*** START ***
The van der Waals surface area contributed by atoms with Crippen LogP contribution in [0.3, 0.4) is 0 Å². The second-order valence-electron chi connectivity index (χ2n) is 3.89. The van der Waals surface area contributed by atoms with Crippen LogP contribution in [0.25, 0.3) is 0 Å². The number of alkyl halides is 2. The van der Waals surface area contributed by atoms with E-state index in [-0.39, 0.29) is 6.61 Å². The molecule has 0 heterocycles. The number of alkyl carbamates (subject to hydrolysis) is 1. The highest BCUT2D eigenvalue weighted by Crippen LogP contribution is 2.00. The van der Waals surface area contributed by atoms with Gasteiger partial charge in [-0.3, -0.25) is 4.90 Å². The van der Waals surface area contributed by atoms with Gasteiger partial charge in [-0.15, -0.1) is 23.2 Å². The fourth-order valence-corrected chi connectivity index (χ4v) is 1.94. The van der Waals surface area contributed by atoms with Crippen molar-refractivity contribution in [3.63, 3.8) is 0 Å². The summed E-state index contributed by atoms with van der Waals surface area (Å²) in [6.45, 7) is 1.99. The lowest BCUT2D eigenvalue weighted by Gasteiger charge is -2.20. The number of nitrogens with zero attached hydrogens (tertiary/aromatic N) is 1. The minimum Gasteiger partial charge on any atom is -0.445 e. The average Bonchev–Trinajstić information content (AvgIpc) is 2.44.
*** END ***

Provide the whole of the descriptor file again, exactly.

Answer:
The van der Waals surface area contributed by atoms with Crippen LogP contribution in [0.3, 0.4) is 0 Å². The second-order valence-electron chi connectivity index (χ2n) is 3.89. The van der Waals surface area contributed by atoms with Crippen LogP contribution in [0.25, 0.3) is 0 Å². The number of alkyl halides is 2. The van der Waals surface area contributed by atoms with E-state index in [-0.39, 0.29) is 6.61 Å². The molecule has 0 heterocycles. The number of alkyl carbamates (subject to hydrolysis) is 1. The highest BCUT2D eigenvalue weighted by Crippen LogP contribution is 2.00. The van der Waals surface area contributed by atoms with Gasteiger partial charge in [-0.3, -0.25) is 4.90 Å². The van der Waals surface area contributed by atoms with Gasteiger partial charge in [-0.15, -0.1) is 23.2 Å². The fourth-order valence-corrected chi connectivity index (χ4v) is 1.94. The van der Waals surface area contributed by atoms with Crippen molar-refractivity contribution in [3.63, 3.8) is 0 Å². The summed E-state index contributed by atoms with van der Waals surface area (Å²) in [6.45, 7) is 1.99. The lowest BCUT2D eigenvalue weighted by Gasteiger charge is -2.20. The number of nitrogens with zero attached hydrogens (tertiary/aromatic N) is 1. The minimum Gasteiger partial charge on any atom is -0.445 e. The average Bonchev–Trinajstić information content (AvgIpc) is 2.44.